This rise in revenue still brought with it an increase in profitability. Net income for the first half of the year totaled $177.6 million. That compares favorably to the $167.8 million seen one year earlier. Operating cash flow did decline year over year, falling from negative $209.3 million to negative $351.9 million. But if we were to adjust for changes in working capital, it would have risen modestly from $312.1 to $329.5 million. Over that same window of time, EBITDA for the company also expanded, rising from $422.9 million to $451.9 million. Management has taken this opportunity to reward shareholders in the form of share buybacks. In March of this year, for instance, the company announced a $300 million share buyback program. During the first six months of the year, the firm bought back nearly 650,000 shares of stock for a combined $26.4 million, leaving $273.6 million in available capacity. Given the timing of cash flows for the business, it wouldn't be surprising to see these share repurchases pick up over the next few months if profits remain high. And in February, the company bought back all $300 million worth of the 4.75% senior notes that it had coming due in 2025. Though that interest rate is fairly low, it will save shareholders roughly $14.3 million, on a pre-tax basis, annually.
When it comes to the 2022 fiscal year as a whole, management anticipates earnings per share, on an adjusted basis, of between $3.90 and $4.05. At the midpoint, that should translate to net income of $442.1 million. No guidance was given when it came to other profitability metrics. But if we assume that they would increase at the same rate the net income should, then we should anticipate adjusted operating cash flow of $832.7 million and EBITDA of $1.02 billion. Using these figures, we can easily value the company.
As you can see in the chart above, the firm is trading at a forward price-to-earnings multiple of 11.2. This is down from the 13.8 multiple seen using results from 2021 and is down even further from the 16.1 reading that we get using results from 2020. The price to adjusted operating cash flow multiple is even lower at 6, while the EV to EBITDA multiple comes in at 8.7. These numbers are also lower than what the company would be trading at if we used estimates from prior years. As part of my analysis, I also compared the company to five similar firms. On a price-to-earnings basis, these companies ranged from a low of 4.4 to a high of 27.1 and when it comes to the EV to EBITDA approach, the range was from 5.2 to 12.2. In both cases, three of the five companies were cheaper than Silgan Holdings. Meanwhile, using the praise to operating cash flow approach, the range is from 4.8 to 13. Two of the five companies were cheaper than our prospect in this scenario.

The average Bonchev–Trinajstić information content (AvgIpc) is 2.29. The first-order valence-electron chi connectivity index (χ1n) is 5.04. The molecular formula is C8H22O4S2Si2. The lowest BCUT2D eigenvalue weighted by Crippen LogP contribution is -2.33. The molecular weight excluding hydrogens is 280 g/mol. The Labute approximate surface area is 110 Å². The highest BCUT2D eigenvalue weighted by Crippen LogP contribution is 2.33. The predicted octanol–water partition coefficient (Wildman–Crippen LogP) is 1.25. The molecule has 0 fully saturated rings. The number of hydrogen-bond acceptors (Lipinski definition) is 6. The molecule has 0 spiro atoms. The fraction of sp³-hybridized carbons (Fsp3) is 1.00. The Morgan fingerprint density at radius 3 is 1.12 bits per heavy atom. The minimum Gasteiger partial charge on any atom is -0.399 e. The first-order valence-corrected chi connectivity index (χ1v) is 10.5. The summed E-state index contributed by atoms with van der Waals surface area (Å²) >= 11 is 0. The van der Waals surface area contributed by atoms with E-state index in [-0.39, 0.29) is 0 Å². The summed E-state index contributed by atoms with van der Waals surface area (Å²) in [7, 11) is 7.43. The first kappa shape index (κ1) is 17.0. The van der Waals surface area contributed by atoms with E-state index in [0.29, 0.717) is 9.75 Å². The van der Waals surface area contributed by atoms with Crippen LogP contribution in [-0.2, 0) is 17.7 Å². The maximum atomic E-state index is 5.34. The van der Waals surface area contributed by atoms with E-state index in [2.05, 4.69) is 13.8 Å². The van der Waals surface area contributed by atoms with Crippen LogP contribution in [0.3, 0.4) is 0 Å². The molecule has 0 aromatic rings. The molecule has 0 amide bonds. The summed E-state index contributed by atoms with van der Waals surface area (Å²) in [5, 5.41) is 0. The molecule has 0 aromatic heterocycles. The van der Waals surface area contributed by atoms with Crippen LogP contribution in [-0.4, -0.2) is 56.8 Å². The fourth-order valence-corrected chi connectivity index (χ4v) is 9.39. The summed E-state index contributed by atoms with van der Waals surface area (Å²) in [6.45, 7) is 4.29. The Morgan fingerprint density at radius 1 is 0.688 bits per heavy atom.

|Company||Price / Earnings||Price / Operating Cash Flow||EV / EBITDA|
|Ardagh Metal Packaging S.A. (AMBP)||15.7||8.5||9.5|
|Berry Global Group (BERY)||9.4||4.8||7.6|
|O-I Glass (OI)||4.4||5.3||5.2|
Based on all the data provided, it looks to me as though Silgan Holdings it's still doing a really great job considering the current economic environment. I am slightly worried about the decrease in unit volume that the company has reported. But given how cheap shares are, even if the business were to revert back to levels of profitability experienced in 2020 or 2021, I do believe that the future for the company should be bright. But because the company has narrowed in terms of valuation compared to what other companies like it are priced at, I have decided to lower my rating on the business to just a solid 'buy' for now.
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This article was written by
Daniel is currently the manager of Avaring Capital Advisors, LLC, a registered investment advisor that oversees one hedge fund, and he runs Crude Value Insights, a value-oriented newsletter aimed at analyzing the cash flows and assessing the value of companies in the oil and gas space. His primary focus is on finding businesses that are trading at a significant discount to their intrinsic value by employing a combination of Benjamin Graham's investment philosophy and a contrarian approach to the market and the securities therein.
Disclosure: I/we have no stock, option or similar derivative position in any of the companies mentioned, and no plans to initiate any such positions within the next 72 hours. I wrote this article myself, and it expresses my own opinions. I am not receiving compensation for it (other than from Seeking Alpha). I have no business relationship with any company whose stock is mentioned in this article.